Over the past couple of years we have met with prospective clients who have lost thousands of dollars on everything from self-proclaimed graphic designers to outsourced development disasters. In fact, one of the biggest and most common mistakes that we often see startup founders making is to move forward with product development without validating their assumptions.

Want to avoid the common startup mistakes? Here’s a short list of tips that we often share with prospective clients:

1. Challenge Your Assumptions

Don’t throw all of your money into development without challenging your assumptions. There are a ton of ways to go about this — in fact, you can start off with something as basic sending out a survey to your target audience. If you’re not sure how to make a proper research survey, check out this survey tip sheet from Harvard’s program on Survey Research. If you want to take it up a notch, go through a process of discovery.

Team Webjunto conducting a discovery meeting.

Team Webjunto integrates collaborative design as a part of the discovery process.

2. Collaborate, Collaborate, Collaborate!

A vast majority of development companies that work with startups do not have in-house design teams. At the very least you need to make sure you are collaborating with designers and developers throughout the process of product design and development. Don’t forget to make sure they are also collaborating with each other! A multifaceted team, with designers and developers that actually work together, will offer collective knowledge and should help your company to save money in the long-run. If for instance a designer has an idea that is not feasible and there’s a developer who can suggest an alternative solution, and vice versa. Bottom-line, teams that understand the importance of collaboration will go further than those who don’t.


3. Just Say No — to Flat Rates (for development and design)

Ok, this one is going to be controversial, but please give me a just a moment to explain. Flat rates are not only a risk for those who offer them, but also for those who accept them. First off, when you sign off on a flat rate you are likely to be quoted an astronomical amount to account for that risk; Often this translates into overpaying for your product design and development as well as having to decide between timeline, cost, and quality when you have a change request or want to add in a new feature. From our experience, we have found that nearly every company that we have worked with has requests changes and new features throughout the entire lifecycle of product development.

More importantly, most flat rate contracts don’t actually take change requests or agile development into consideration. Webjunto made a decision to switch to hourly rates over flat rates for two reasons in particular: (1) Change requests come very often and sometimes can dramatically affect the cost of development (whether it’s an increase or decrease in hours); (2) We stand by our word and have implemented threshold pricing policy to protect our clients from costs typically associated with scope creep and bad estimates while making sure we don’t have to sacrifice time, money, or quality on our end.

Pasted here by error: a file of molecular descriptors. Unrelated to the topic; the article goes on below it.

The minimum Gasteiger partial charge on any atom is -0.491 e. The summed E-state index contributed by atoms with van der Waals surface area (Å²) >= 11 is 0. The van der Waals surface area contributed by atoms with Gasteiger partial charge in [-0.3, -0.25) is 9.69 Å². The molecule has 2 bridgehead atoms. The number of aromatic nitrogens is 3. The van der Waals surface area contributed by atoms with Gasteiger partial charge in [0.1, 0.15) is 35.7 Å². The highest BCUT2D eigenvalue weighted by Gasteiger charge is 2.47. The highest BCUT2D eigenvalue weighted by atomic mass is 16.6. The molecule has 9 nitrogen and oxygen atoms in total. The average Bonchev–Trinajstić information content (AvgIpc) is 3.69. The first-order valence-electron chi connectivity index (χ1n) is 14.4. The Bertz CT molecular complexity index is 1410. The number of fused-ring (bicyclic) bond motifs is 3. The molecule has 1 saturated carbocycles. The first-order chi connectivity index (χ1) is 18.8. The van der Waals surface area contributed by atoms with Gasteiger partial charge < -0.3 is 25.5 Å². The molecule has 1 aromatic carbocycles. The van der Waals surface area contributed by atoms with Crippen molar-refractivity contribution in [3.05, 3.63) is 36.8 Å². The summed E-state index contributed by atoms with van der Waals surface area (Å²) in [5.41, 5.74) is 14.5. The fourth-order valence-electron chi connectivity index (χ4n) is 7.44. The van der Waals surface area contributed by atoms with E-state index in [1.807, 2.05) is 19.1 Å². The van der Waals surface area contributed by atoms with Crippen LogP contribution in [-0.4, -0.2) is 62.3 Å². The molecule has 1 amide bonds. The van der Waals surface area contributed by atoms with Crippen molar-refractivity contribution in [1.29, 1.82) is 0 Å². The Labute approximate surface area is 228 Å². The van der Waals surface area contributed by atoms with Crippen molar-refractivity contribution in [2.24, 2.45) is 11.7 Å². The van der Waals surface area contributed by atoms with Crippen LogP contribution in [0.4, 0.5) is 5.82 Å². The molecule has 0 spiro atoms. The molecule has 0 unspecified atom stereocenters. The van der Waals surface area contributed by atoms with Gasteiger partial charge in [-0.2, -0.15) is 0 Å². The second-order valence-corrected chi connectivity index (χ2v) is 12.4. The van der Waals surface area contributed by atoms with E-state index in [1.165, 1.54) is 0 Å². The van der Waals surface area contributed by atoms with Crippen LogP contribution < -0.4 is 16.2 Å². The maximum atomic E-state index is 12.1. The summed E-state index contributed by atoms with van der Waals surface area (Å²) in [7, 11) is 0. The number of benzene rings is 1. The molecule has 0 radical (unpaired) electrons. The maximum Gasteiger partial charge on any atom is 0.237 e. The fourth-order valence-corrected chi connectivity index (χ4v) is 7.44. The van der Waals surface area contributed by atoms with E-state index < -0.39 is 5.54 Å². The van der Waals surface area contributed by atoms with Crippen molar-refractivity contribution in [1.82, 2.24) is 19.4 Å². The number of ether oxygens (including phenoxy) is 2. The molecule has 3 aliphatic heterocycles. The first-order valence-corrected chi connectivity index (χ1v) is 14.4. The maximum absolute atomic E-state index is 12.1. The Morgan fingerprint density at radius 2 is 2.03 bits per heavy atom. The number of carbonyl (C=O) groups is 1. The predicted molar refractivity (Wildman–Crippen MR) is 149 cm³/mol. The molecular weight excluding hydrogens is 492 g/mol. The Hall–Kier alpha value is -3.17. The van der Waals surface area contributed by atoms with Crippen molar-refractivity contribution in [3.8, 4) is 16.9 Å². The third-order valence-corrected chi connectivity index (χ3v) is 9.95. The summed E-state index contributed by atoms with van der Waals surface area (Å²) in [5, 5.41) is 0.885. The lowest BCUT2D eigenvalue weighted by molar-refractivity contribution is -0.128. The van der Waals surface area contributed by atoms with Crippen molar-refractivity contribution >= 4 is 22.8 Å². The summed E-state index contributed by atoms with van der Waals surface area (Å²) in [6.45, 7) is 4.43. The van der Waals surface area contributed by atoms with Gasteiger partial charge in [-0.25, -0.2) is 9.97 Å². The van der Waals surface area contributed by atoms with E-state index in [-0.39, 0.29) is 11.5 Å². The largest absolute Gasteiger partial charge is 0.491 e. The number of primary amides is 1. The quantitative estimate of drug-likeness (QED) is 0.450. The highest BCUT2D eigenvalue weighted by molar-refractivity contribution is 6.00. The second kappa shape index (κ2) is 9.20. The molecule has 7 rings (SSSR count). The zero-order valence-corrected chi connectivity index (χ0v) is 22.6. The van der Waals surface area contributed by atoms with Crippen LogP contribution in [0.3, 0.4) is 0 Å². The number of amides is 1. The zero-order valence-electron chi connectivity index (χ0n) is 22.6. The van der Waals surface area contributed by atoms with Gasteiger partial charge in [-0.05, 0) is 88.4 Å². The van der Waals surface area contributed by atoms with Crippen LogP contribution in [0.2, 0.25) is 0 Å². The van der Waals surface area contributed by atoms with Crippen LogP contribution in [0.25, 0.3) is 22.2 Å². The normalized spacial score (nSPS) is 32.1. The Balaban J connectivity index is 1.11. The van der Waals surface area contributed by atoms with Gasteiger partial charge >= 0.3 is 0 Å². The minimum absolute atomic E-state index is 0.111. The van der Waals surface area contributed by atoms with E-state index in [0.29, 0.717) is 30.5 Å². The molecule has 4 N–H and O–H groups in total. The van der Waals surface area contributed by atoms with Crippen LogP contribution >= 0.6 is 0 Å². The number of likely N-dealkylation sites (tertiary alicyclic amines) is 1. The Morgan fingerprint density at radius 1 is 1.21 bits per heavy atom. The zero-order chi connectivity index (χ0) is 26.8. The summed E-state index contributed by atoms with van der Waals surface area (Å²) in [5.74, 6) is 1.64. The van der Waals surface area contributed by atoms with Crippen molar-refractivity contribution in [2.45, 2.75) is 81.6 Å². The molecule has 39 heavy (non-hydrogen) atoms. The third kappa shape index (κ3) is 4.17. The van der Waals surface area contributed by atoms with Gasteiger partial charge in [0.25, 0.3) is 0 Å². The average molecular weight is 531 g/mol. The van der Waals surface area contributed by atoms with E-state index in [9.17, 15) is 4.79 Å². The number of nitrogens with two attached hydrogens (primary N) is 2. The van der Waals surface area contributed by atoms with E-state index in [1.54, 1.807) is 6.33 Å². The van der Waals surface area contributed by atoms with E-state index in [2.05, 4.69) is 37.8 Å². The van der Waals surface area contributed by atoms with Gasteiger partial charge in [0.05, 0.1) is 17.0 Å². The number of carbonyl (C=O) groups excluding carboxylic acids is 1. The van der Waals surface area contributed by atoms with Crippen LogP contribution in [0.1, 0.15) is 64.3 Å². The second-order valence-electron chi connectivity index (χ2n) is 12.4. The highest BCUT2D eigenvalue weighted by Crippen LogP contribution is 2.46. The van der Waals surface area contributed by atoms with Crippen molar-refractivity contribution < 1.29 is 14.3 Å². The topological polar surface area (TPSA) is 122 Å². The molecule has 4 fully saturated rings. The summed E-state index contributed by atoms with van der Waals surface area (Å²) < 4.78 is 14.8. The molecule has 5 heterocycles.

In short, I recommend that you ask how change requests might affect your flat rate contract and get a threshold pricing guarantee with your hourly estimates.


4. To Design is To Plan

No, design is not about making your app look beautiful. Design is about creating a planned experience that considers a variety of things including but not limited to your brand, user expectations, business requirements, target audience, etc. If you think that hiring any ol’ graphic designer is enough, it’s not.


Sample UX Diagram from Marian Mota, as seen on Dribbble.

Sample UX Diagram from Marian Mota, as seen on Dribbble.


I can’t tell you how many times someone has walked through our doors and told me that their friend is a graphic designer or that they (a non-designer) have personally designed their app and are ready for development. Don’t take this the wrong way, but no, you are not ready for development.

Web and mobile designers should be familiar with development frameworks and the needs of developers. One of my favorite examples was when we brought in a client who hired a graphic design to design their mobile app. Since that designer did not know much about development they did not consider the following: technology constraints, iOS requirements, Android requirements, etc. Unfortunately the company had to invest more money into redesigning their app to make it feasible.

Seriously though, if you are serious about your product then you should work with a professional designer or team of designers that have real-world experience, knowledge, and some sort of formal design education. You won’t regret it.


5. Don’t Be Afraid to Pivot

This probably is not the first time you are seeing this so I’m not going to go into depth to explain it. Just know that it is ok to try different things and see what works. Most startups don’t get it right on the first try.  If you can learn the art of the pivot, you just might be able to reuse or repurpose some of the work that you have already invested in.


Author lizbrownsays

Co-CEO and Head of Design at Webjunto, UX Designer, Front-End Dev, Techie, Urban Planner, civic hacker, and then some..

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